The Belief/Action Disconnect

[Note: I wrote this on the plane ride home yesterday, but sitting here tidying up my sermon for today this is the first opportunity I’ve had to post it.  I hope it is helpful reading for those who may be sick or otherwise under the weather and not able to make it to services!]

I just read Mr. Meredith’s lead article in the most recent Tomorrow’s World magazine (“YOU Need Salvation!” on p. 4; not online yet), and it reminded me of a series of discussions I had with a co-worker many years ago P.M. (that is, Pre-Ministry…).  For purposes of this story I will call her Betty, though her name was not actually Betty.  Her name was actually Alice.  Just kidding!  No, her name was neither Betty nor Alice.  And my name, also, is not Betty or Alice.  Have I wandered off the track?  Yes, I think so.   Must be altitude sickness or something.  Let me attempt to return…

I worked in actuarial and Betty worked in marketing, and we had been assigned a huge project that would impact both of our departments in a dramatic way.  (Actually, our insurance company was eventually purchased by a larger foreign insurance company—an action that would prove to turn our “huge project” into an “obsolete project.”  But that is an entry for another day…)  Due to the size and pressing deadline of the project, we were working together quite a bit and our conversations eventually turned to topics of a religious nature.

“Do you believe a person is required to be baptized to be saved?” she asked?  Rather than get into what “saved” actually meant at that time, I responded, “Yes, I believe that Jesus commands us to be baptized and that we must obey.”

Thus began the first of what became fairly frequent discussions about the interaction between faith and works.  Going into everything we discussed would take a lot of time, but there is one point that was really at the heart of our exchange and it is the point I want to share.

Betty was, by most measures, a “good Christian.”  She attended a very large church in Texas and was very active in her faith and participated enthusiastically in her congregation’s programs and community’s outreach efforts.  And Betty was a “good person.”  She was kind and friendly.  She placed her family above her work to the point of quitting her successful and promising career once she had her first child.  It was a pleasure knowing her and I enjoyed every one of our interactions.  I not only liked her, I respected her.  If I unexpectedly bumped into her again at the grocery I would be thrilled, and I suspect the rest of my day would be better for it.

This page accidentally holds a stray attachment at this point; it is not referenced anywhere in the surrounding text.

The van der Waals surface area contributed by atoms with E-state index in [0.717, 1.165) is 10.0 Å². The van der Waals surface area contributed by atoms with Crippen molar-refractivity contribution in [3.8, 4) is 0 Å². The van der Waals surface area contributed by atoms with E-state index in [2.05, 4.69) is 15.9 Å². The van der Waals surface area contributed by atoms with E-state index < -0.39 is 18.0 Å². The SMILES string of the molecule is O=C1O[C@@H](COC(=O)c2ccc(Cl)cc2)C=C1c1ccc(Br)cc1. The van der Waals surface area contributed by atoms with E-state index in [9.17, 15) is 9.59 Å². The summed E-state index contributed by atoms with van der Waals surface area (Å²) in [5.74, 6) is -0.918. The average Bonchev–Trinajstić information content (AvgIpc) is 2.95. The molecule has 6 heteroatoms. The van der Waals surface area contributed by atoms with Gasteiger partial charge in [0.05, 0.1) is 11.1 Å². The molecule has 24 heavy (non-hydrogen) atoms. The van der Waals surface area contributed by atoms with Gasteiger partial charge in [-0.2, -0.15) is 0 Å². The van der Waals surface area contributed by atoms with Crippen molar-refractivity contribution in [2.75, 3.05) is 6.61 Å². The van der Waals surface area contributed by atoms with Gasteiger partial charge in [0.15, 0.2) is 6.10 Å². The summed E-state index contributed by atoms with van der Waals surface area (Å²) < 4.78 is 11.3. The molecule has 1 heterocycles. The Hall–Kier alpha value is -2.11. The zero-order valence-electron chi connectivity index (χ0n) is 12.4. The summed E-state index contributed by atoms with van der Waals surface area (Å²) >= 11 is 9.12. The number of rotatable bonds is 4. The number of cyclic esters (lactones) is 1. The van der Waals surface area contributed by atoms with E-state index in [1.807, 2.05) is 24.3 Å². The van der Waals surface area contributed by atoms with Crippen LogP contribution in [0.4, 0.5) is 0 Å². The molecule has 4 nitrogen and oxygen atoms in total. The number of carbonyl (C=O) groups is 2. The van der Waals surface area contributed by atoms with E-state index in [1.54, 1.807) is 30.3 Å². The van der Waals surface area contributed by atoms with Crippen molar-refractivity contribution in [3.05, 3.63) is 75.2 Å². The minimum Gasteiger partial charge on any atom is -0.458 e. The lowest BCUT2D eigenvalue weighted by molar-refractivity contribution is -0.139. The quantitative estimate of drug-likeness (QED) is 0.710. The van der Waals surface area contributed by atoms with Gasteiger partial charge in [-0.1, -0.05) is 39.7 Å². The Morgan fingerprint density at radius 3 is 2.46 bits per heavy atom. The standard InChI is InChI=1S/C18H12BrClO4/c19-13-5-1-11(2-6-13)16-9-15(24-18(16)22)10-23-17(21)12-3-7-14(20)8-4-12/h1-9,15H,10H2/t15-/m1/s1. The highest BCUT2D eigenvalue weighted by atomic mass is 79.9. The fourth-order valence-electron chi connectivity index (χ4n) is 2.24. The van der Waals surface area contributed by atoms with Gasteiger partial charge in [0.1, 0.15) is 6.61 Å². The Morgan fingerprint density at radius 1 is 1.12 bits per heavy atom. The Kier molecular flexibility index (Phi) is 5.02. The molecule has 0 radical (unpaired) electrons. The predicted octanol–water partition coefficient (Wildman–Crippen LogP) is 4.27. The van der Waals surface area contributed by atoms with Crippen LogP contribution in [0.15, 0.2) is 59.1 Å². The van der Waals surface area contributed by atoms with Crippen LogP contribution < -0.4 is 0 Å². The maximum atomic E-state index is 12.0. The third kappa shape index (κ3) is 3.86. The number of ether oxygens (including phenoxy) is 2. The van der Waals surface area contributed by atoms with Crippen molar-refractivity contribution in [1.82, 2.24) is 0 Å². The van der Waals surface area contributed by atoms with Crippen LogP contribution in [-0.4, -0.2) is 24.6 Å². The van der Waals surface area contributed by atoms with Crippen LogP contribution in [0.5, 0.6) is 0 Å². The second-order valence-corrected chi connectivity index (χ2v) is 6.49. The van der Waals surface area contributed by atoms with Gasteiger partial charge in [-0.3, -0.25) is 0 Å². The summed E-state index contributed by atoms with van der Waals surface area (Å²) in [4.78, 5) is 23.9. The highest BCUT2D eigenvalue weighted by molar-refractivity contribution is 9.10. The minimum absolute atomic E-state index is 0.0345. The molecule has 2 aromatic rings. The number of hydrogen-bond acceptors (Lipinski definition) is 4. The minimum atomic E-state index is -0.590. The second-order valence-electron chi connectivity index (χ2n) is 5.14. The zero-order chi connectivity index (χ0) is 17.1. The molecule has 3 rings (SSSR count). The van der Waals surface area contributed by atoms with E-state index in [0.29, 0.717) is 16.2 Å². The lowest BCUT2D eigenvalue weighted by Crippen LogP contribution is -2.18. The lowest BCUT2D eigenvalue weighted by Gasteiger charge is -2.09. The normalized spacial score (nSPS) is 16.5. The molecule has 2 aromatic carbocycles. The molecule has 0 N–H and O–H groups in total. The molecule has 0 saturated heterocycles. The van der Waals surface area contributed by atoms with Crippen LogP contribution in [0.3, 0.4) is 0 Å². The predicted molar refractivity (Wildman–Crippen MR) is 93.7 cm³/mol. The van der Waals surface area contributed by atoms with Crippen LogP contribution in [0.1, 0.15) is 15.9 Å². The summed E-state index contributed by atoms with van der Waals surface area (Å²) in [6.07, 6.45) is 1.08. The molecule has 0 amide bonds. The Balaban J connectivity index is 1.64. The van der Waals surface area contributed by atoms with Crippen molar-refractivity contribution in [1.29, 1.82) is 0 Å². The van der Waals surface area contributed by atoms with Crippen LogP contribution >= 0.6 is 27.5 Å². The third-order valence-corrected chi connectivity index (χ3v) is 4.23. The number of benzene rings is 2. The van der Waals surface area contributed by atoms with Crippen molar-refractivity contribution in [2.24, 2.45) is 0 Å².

But she didn’t know the first thing about following Jesus Christ.

While Betty certainly considered herself a Christian, she readily admitted that she refused to be baptized.  She also readily admitted that she understood the fact that Jesus Christ commanded her to be baptized.  But she refused to do it.  Why?  According to her, she did not want to be baptized because that would mean being saved by works and not by faith, and no work is required (according to her) to be saved.

How is it that such a dogma can become so ingrained—so hypnotic—that it is possible for someone to believe that her faith in Christ allows her to willfully ignore Christ’s commands?  I imagine a scene in the second resurrection like something out of a Douglas Adams’ tale of “Adam” using “God’s” words to prove that “He” doesn’t exist…

Betty: Well, Jesus, here I am—you have to save me!
Betty’s “Jesus”: Um, Betty… I commanded you to be baptized…
Betty: I know!
Betty’s “Jesus”: And you weren’t…
Betty: Yup!
Betty’s “Jesus”: So, I have to save you because…?
Betty: Well, you also taught us through Paul that works have nothing to do with salvation, so thanks to your teachings I am free to ignore your teachings!
Betty’s “Jesus”: Oh!  Well, I suppose I hadn’t thought of that.  Saved you are! [At which point, Disney’s Tinkerbell flies in with her wand and “ping!”]

[Please note that I said “Betty’s ‘Jesus’” above because the real and living Christ would never say such a thing.  I might as well have said “Betty’s ‘Paul'”, as well, since the real Paul taught nothing like Betty’s claim of him.]